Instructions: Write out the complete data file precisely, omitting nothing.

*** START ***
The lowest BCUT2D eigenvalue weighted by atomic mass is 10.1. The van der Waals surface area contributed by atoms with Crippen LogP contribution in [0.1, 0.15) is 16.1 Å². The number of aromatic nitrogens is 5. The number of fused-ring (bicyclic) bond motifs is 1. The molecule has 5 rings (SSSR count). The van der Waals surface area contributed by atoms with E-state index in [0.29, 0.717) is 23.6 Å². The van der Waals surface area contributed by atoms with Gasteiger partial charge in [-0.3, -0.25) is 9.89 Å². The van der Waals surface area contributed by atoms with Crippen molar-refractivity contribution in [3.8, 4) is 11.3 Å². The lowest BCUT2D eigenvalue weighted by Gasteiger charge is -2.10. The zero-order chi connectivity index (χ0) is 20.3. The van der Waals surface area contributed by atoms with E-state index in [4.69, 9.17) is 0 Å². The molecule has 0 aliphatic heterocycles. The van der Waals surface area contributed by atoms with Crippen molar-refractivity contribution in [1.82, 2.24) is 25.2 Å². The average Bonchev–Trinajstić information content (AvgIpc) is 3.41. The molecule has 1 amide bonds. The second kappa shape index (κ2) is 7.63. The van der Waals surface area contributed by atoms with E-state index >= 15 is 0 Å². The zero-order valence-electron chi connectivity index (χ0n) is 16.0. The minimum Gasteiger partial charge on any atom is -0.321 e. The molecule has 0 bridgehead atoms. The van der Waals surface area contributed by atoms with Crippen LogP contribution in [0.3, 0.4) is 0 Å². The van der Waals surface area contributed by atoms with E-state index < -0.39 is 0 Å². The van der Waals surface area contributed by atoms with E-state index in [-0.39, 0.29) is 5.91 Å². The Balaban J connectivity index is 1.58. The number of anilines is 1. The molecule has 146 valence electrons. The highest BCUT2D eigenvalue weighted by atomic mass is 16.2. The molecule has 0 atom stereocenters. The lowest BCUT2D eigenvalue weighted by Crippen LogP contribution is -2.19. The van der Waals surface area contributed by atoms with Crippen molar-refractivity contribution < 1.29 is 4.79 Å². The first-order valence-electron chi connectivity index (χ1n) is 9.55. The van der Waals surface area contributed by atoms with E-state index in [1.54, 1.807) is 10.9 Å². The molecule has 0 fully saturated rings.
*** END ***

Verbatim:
The lowest BCUT2D eigenvalue weighted by atomic mass is 10.1. The van der Waals surface area contributed by atoms with Crippen LogP contribution in [0.1, 0.15) is 16.1 Å². The number of aromatic nitrogens is 5. The number of fused-ring (bicyclic) bond motifs is 1. The molecule has 5 rings (SSSR count). The van der Waals surface area contributed by atoms with E-state index in [0.29, 0.717) is 23.6 Å². The van der Waals surface area contributed by atoms with Gasteiger partial charge in [-0.3, -0.25) is 9.89 Å². The van der Waals surface area contributed by atoms with Crippen molar-refractivity contribution in [3.8, 4) is 11.3 Å². The lowest BCUT2D eigenvalue weighted by Gasteiger charge is -2.10. The zero-order chi connectivity index (χ0) is 20.3. The van der Waals surface area contributed by atoms with E-state index in [4.69, 9.17) is 0 Å². The molecule has 0 aliphatic heterocycles. The van der Waals surface area contributed by atoms with Crippen molar-refractivity contribution in [1.82, 2.24) is 25.2 Å². The average Bonchev–Trinajstić information content (AvgIpc) is 3.41. The molecule has 1 amide bonds. The second kappa shape index (κ2) is 7.63. The van der Waals surface area contributed by atoms with E-state index >= 15 is 0 Å². The zero-order valence-electron chi connectivity index (χ0n) is 16.0. The minimum Gasteiger partial charge on any atom is -0.321 e. The molecule has 0 bridgehead atoms. The van der Waals surface area contributed by atoms with Crippen LogP contribution in [0.3, 0.4) is 0 Å². The van der Waals surface area contributed by atoms with E-state index < -0.39 is 0 Å². The van der Waals surface area contributed by atoms with E-state index in [-0.39, 0.29) is 5.91 Å². The Balaban J connectivity index is 1.58. The number of anilines is 1. The molecule has 146 valence electrons. The highest BCUT2D eigenvalue weighted by atomic mass is 16.2. The molecule has 0 atom stereocenters. The lowest BCUT2D eigenvalue weighted by Crippen LogP contribution is -2.19. The van der Waals surface area contributed by atoms with Crippen molar-refractivity contribution < 1.29 is 4.79 Å². The first-order valence-electron chi connectivity index (χ1n) is 9.55. The van der Waals surface area contributed by atoms with E-state index in [1.54, 1.807) is 10.9 Å². The molecule has 0 fully saturated rings.